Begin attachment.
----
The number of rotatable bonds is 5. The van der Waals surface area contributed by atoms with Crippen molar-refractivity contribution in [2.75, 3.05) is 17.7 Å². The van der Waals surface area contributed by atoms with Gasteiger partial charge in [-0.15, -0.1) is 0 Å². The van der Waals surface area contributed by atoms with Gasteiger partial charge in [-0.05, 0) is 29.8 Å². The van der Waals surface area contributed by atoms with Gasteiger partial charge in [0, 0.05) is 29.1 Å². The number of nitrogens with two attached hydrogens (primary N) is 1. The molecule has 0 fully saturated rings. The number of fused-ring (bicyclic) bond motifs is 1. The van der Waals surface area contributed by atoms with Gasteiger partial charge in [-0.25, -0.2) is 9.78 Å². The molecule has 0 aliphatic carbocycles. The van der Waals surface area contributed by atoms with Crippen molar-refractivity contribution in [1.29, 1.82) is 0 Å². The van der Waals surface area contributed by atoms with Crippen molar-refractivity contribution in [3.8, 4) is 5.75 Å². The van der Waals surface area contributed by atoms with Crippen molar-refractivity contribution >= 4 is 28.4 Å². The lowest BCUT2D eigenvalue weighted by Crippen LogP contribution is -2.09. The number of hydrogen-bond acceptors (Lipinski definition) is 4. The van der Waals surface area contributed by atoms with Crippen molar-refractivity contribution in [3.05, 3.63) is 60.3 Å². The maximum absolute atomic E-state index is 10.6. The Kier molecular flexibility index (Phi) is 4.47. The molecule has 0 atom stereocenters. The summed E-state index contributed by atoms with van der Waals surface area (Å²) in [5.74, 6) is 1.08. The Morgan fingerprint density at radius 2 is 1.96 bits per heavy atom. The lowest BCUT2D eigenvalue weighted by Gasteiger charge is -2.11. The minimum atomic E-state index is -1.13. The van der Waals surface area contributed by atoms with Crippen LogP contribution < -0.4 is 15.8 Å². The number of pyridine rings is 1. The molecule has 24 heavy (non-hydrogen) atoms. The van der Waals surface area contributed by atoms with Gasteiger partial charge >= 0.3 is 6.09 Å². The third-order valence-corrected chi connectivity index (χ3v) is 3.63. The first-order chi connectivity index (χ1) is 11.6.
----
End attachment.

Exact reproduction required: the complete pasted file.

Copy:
The number of rotatable bonds is 5. The van der Waals surface area contributed by atoms with Crippen molar-refractivity contribution in [2.75, 3.05) is 17.7 Å². The van der Waals surface area contributed by atoms with Gasteiger partial charge in [-0.15, -0.1) is 0 Å². The van der Waals surface area contributed by atoms with Gasteiger partial charge in [-0.05, 0) is 29.8 Å². The van der Waals surface area contributed by atoms with Gasteiger partial charge in [0, 0.05) is 29.1 Å². The number of nitrogens with two attached hydrogens (primary N) is 1. The molecule has 0 fully saturated rings. The number of fused-ring (bicyclic) bond motifs is 1. The van der Waals surface area contributed by atoms with Gasteiger partial charge in [-0.25, -0.2) is 9.78 Å². The molecule has 0 aliphatic carbocycles. The van der Waals surface area contributed by atoms with Crippen molar-refractivity contribution in [1.29, 1.82) is 0 Å². The van der Waals surface area contributed by atoms with Crippen molar-refractivity contribution in [3.8, 4) is 5.75 Å². The van der Waals surface area contributed by atoms with Crippen molar-refractivity contribution >= 4 is 28.4 Å². The lowest BCUT2D eigenvalue weighted by Crippen LogP contribution is -2.09. The number of hydrogen-bond acceptors (Lipinski definition) is 4. The van der Waals surface area contributed by atoms with Crippen molar-refractivity contribution in [3.05, 3.63) is 60.3 Å². The maximum absolute atomic E-state index is 10.6. The Kier molecular flexibility index (Phi) is 4.47. The molecule has 0 atom stereocenters. The summed E-state index contributed by atoms with van der Waals surface area (Å²) in [5.74, 6) is 1.08. The Morgan fingerprint density at radius 2 is 1.96 bits per heavy atom. The lowest BCUT2D eigenvalue weighted by Gasteiger charge is -2.11. The minimum atomic E-state index is -1.13. The van der Waals surface area contributed by atoms with Crippen LogP contribution < -0.4 is 15.8 Å². The number of pyridine rings is 1. The molecule has 24 heavy (non-hydrogen) atoms. The van der Waals surface area contributed by atoms with Gasteiger partial charge >= 0.3 is 6.09 Å². The third-order valence-corrected chi connectivity index (χ3v) is 3.63. The first-order chi connectivity index (χ1) is 11.6.